Experts agree that formula, usually based on cow’s milk, is not, and never can be, exactly the same as breast milk. Originally intended for calves, which have big bodies and small brains, cow’s milk has had to go through many stages of processing to be made suitable for human babies, who have small bodies and big brains. Protein and salt levels have been modified, and iron has been added during the process. The two main types of formula are:
• Whey-dominant. Usually labeled as a first milk or as suitable from birth, this formula has extra whey protein added to it to make it more similar to breast milk. Whey is watery and easier for a baby to digest than casein.
• Casein-based. Slightly higher in protein than the whey formula, this mixture takes longer to digest. It is sold as a “follow-on” milk, designed to satisfy “hungrier” babies. In fact, there’s no conclusive evidence to support this. Both types of milk are suitable for babies from birth.
• Most formulas contain long-chain polyunsaturated fatty acids (LCPs), which are known to be vital in promoting brain growth in babies. These are closest to breast milk. Check the label to be sure your formula is rich in LCPs.
The right formula
- Your baby may go through a restless period in the early evening, and you may think he is not satisfied. Some mothers consider adding solids, but there is no need to: this behavior is common for both breast- and bottle-led babies. They settle down as they grow older.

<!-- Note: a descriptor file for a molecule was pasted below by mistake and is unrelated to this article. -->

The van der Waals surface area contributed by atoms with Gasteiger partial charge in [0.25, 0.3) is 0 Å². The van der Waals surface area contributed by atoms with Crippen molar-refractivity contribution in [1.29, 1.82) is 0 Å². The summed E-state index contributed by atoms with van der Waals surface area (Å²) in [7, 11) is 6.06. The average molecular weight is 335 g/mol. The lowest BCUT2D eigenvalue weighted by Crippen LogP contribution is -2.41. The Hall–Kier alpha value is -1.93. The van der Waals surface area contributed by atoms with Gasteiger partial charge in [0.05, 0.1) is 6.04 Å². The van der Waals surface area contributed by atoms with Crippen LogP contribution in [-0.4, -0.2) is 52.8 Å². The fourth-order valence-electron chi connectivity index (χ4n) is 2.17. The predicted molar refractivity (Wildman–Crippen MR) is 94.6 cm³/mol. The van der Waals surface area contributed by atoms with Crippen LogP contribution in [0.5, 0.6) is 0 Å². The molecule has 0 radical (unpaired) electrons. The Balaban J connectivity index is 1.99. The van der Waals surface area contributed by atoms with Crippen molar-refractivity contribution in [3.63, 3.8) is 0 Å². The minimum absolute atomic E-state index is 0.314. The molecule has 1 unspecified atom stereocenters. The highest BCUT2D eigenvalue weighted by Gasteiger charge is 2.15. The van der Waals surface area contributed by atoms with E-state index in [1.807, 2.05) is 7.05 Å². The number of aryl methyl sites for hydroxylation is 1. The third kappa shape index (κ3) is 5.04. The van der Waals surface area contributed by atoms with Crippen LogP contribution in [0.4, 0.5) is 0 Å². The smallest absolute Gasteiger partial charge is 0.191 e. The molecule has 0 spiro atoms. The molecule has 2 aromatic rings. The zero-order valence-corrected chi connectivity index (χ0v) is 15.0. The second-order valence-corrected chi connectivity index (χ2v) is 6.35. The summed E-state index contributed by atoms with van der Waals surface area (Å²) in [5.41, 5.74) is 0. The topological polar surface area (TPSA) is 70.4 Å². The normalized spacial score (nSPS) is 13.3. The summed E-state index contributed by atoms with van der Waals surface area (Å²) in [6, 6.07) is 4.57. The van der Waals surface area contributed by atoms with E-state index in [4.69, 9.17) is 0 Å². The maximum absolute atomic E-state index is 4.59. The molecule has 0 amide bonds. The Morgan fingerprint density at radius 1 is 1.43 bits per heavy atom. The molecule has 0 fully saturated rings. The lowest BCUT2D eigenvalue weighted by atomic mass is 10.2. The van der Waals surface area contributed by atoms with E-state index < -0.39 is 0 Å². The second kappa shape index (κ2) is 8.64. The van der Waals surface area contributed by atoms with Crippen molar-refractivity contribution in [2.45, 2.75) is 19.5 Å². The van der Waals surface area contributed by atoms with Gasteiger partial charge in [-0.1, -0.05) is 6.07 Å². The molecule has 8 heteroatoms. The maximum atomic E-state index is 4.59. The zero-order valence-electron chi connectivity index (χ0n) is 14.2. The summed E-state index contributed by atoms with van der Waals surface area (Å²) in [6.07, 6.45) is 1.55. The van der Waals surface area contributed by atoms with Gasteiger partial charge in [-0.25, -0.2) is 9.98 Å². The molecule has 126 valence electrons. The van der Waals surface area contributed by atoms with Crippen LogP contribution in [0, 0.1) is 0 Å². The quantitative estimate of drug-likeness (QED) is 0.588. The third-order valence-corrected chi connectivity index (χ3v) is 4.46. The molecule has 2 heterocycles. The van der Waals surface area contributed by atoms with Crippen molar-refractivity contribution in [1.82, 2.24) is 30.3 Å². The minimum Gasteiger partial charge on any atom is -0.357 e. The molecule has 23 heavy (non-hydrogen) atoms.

- A formula that does not suit your baby may cause such symptoms as vomiting, stomach cramps, or a rash or other allergic reactions. If your baby is gaining weight at about 8 ounces (224g) a week and is not showing any of these symptoms, his food is fine. If you are not happy with the formula you are using, consult with your baby’s doctor before changing.
- Soy-based formulas are available for babies who are allergic to cow’s milk formula, but you should always check with your baby’s doctor before changing. There may be other drawbacks to using soy milk, since some babies are allergic to it.
- Apart from breast milk, infant formula is the only food suitable for your baby until he is at least six months old. Goat’s milk and condensed milk are not suitable foods for young babies.
- It is best to continue formula for 9 to 12 months.
- In an emergency, if you run out of formula, try boiled sugar water until you can get to the store.
You will need:
• Six to eight 8-ounce (240-ml) bottles. Some types are for use with plastic disposable liners, which collapse as the milk is sucked out, preventing your baby from swallowing too much air when he sucks. A bottle includes a nipple; a cap to protect the nipple when it is not in use; a ring which screws on to fasten the nipple to the bottle.
• Two bottle brushes.
• A sterilizing system or a dishwasher.
• A measuring cup with a lid.
• Plastic knife and spoon.